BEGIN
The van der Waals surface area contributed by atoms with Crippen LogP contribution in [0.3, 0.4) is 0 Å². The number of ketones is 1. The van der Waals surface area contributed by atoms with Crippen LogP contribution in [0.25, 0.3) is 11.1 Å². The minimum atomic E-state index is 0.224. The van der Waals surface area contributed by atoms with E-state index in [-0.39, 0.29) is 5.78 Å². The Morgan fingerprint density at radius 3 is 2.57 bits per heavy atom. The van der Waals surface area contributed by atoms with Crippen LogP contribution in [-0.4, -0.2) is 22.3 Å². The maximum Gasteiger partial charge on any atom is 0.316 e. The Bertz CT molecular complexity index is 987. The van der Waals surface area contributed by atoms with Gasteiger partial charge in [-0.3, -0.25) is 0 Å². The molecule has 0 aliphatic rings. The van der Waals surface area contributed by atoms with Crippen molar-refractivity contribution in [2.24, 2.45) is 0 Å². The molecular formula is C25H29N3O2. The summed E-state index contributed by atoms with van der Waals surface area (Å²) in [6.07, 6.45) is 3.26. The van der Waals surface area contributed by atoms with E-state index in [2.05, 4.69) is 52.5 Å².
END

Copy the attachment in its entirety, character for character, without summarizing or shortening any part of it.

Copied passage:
The van der Waals surface area contributed by atoms with Crippen LogP contribution in [0.3, 0.4) is 0 Å². The number of ketones is 1. The van der Waals surface area contributed by atoms with Crippen LogP contribution in [0.25, 0.3) is 11.1 Å². The minimum atomic E-state index is 0.224. The van der Waals surface area contributed by atoms with E-state index in [-0.39, 0.29) is 5.78 Å². The Morgan fingerprint density at radius 3 is 2.57 bits per heavy atom. The van der Waals surface area contributed by atoms with Crippen LogP contribution in [-0.4, -0.2) is 22.3 Å². The maximum Gasteiger partial charge on any atom is 0.316 e. The Bertz CT molecular complexity index is 987. The van der Waals surface area contributed by atoms with Gasteiger partial charge in [-0.3, -0.25) is 0 Å². The molecule has 0 aliphatic rings. The van der Waals surface area contributed by atoms with Crippen molar-refractivity contribution in [2.24, 2.45) is 0 Å². The molecular formula is C25H29N3O2. The summed E-state index contributed by atoms with van der Waals surface area (Å²) in [6.07, 6.45) is 3.26. The van der Waals surface area contributed by atoms with E-state index in [2.05, 4.69) is 52.5 Å².